I wish I could find a lovely place to send job descriptions to die.
You know what I want instead? Job clouds.
Doesn't that sound lovely?
A job cloud is a lovely, puffy arrangement of projects and functions that need to be completed in order for a company to be successful. Job clouds can overlap across functional areas as the needs of the company change and the people in each cloud can change as their experience and education increase.
So what happens when a new client or project comes on the scene? GO TO THE CLOUD...Ah yes, take a look at all the employees whose availability, personality and current experience makes them a good candidate to successfully engage and offer them the opportunity to participate in something new. GADZOOKS! They might LEARN SOMETHING! You might learn something from them! That's so crazy.
I know one of my fantastic left-brained friends would want to organize the cloud into tidy project lists and start assigning agendas, building committees and the like, but let's not over-document the thing. The beauty and the success is in the movement and ever-changing nature of the cloud. I envision implementation to involve something more like a web-based database where employees update their own profile with new skills. Failure to do so means you're not really interested in contributing in new ways, so maybe you could be encouraged to go to a less interesting company. Managers could update project lists and define necessary education and/or experience for a successful outcome. Employees could apply for projects as they become available and/or managers could proactively seek out talent. Corporate recruiting would focus on strategically identifying gaps between existing talent and upcoming project needs, then bring in new talent or devise training/professional development programs to fill the needs.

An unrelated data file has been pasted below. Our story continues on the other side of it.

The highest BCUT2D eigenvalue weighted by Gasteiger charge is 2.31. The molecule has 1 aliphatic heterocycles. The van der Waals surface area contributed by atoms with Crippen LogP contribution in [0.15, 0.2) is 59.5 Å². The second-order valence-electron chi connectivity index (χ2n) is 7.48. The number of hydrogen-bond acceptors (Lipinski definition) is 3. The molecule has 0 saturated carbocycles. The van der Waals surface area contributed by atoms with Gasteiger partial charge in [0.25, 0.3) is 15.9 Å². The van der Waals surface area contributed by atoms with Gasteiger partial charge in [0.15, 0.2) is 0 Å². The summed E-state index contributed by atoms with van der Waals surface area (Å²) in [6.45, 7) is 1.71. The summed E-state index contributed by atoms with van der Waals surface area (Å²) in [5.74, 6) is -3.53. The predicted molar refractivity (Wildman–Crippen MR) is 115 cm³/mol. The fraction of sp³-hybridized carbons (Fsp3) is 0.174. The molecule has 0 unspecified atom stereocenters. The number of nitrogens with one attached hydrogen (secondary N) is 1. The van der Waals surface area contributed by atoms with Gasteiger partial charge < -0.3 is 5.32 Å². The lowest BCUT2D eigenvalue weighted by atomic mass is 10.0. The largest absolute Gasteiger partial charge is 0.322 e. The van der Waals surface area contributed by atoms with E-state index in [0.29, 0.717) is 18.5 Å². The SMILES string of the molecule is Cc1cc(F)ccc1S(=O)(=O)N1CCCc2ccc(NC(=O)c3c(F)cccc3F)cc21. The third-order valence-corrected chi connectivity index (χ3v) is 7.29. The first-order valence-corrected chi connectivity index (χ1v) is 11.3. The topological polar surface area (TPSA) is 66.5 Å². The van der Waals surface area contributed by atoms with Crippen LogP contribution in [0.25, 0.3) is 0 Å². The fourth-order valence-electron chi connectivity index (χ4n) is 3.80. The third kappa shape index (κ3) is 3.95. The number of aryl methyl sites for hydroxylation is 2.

That IT guy who barely talks might have an amazing eye for color and/or create ridiculously fresh marketing campaigns. Your recruiter might love numbers and just want to do a little finance sometimes. In the end, you get consistently challenged employees who view their role as making the company successful by contributing in new ways, instead of the "that's not in my job description" mentality. And maybe it'd be a
way of re-labeling some of those so-called bad hires. Maybe the person wasn't a bad hire, maybe they should be contributing in a different way that originally anticipated. These personnel adjustments wouldn't be as hard to absorb if a variety of projects were regularly available for assignment.
I know it would take a unique company to be able to transition to this effectively, but I'm a dreamer. Head in the clouds kind of girl here. Still, as people redefine their expectations of the workplace, I think it's the future.